Month: October 2015

Time to Tidy Containers

Time to Tidy Containers

clip art flower potWell, with the frost now clipping the container plants, it’s probably time to tidy them up for winter. As many of us have observed, Sheila KM displays her award-winning containers to optimum effect. Let’s listen in as she describes her experiences dabbling in this unique gardening specialty.

“I started using pots to provide a barrier to keep people from inadvertently stepping off our patio. However, I may have also been influenced by my mother who always had pots on the doorsteps and lining the driveway, and I always enjoyed them.

“When we moved to Chester, I started planting in pots because I didn’t know anything about gardening. However, I could stick plants in pots and watch them grow. When I went to the nursery, the many beautiful plants were hard to resist.  I discovered that you don’t have to worry quite so much about bugs with pots. As well, I like putting different combinations of plants together and seeing what works colour-wise and condition-wise.   I can step onto my deck in the morning in summer and check my plants, pick off dead flowers, and just generally admire them.

“Potted plants can be fed more easily as you have to water them almost daily. I do feed with diluted fertilizer with every watering. That could be a down side, but I keep trying to devise a way to self-water for hot days or when I am not here. I am very fortunate to have kind friends to water when I am away.

“For a number of years, I’ve had between 50 and 60 containers, between hanging baskets, window boxes and pots [Can any of us beat that?]. I didn’t have quite so many this year, but, there is always next year!

“At the end of the season, I compost the container plants with their soil. When that compost is ready, I put it on my garden beds. In this way, I use fresh soil for the pots every year, and it is recycled to build up the soil in the beds, which do seem to expand just about every year.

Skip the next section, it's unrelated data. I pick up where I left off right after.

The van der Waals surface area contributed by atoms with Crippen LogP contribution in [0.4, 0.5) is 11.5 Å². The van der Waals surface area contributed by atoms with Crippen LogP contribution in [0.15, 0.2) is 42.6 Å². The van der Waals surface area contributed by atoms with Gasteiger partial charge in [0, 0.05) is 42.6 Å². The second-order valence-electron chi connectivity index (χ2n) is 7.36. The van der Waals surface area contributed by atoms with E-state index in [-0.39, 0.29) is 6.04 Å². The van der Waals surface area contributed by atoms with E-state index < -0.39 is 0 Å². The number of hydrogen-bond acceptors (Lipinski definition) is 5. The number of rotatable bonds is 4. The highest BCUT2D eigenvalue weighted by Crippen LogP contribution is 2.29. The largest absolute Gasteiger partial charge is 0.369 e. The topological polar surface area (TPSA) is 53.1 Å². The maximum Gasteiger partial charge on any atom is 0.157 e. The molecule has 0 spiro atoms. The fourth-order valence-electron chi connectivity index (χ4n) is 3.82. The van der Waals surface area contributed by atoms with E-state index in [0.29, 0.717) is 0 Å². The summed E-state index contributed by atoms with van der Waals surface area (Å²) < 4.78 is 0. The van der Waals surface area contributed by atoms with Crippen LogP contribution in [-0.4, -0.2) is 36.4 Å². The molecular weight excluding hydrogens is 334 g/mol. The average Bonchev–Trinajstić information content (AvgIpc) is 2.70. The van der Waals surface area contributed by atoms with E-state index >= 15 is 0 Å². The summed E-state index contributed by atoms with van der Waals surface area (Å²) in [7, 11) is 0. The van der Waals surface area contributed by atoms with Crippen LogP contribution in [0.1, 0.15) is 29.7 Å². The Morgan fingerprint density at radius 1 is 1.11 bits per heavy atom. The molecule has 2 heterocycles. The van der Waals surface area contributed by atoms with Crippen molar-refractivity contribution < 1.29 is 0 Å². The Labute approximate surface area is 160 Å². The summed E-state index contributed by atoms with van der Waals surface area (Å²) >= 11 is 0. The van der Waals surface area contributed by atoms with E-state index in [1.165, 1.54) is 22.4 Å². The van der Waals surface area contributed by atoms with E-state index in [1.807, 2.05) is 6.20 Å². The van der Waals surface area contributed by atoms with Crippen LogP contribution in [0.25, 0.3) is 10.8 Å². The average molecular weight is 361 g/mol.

“As for tips, I talk to fellow gardeners, read books and magazines, take pictures and just do it. I try to make notes about what works or not, but I could do better with that.”

Sheila finishes off with this comment, “As I am writing this, I realize again how much I enjoy my plants, gardening and the people I have met through it.” I know that our readers can easily reflect those sentiments as well. We continue to learn so much from each other. Yeah, garden clubs, right?

P.S. Before Sheila got down to business cleaning out her containers, she took the following pictures of her glorious late bloomers (mid-October). Enjoy.

Zucchini 101

Zucchini 101

Zucchini 101Remember back in the spring, when the pictures on the vegetable seed cases looked so appetizing? You spotted the zucchini seed packets stacked tightly into display stands. How could you resist? Come fall, however, your mature plants have traveled indiscriminately all over your garden and you know you have a problem: What shall I do with all this zucchini? Neighbors and friends with no gardens immediately come to mind. What are friends for anyway?

How about learning some facts about this prolific vegetable?

  • The word zucchini comes from the Italian zucchino, meaning a small squash.
  • Less than 30 years ago it was often referred to as green Italian squash.
  • Its popularity comes largely from its versatility as an ingredient in breads and desserts.
  • The French term for zucchini is courgette, often used interchangably for yellow squash.
  • The English also refer to a variety that is slightly larger and plumper as marrow.
  • Archaeologists have traced the origins of summer squashes (in the family of curcurbita) to Mexico, dating back from 7,000 to 5,500 BCE, when they were an integral part of the ancient diet of maize, beans, and squashes. That pre-Columbian food trio is still the mainstay of the Mexican cuisine and is known today as the “three sisters.”
  • George Washington and Thomas Jefferson were squash enthusiasts who enjoyed growing them.
  • If left on the vine or bush longer, the fruit becomes enormous, the seeds larger, tougher, and sometimes inedible, and the flavor less sweet.
  • Today’s farmers are developing attractive hybrids–some are round, yellow, a combination of green and yellow, and some are even across between zucchini and the fluted patty pan squash.
  • With their high water content (more than 95 percent), zucchini squashes are very low in calories. (now that’s a bonus!)
  • Nutritionally, zucchinis offer valuable antioxidants. They also provide some beta-carotene, trace quantities of the B vitamins, folic acid, small amounts of vitamin C and calcium, and a healthy content of potassium.

zucchini clip art

To top it off, zucchinis can be eaten raw, baked, stuffed or steamed. Recipes abound on the Internet. Now you’re ready for that abundant harvest. You’ll know what you’re talking about when you distribute them to your lucky friends and neighbors!




Information taken from: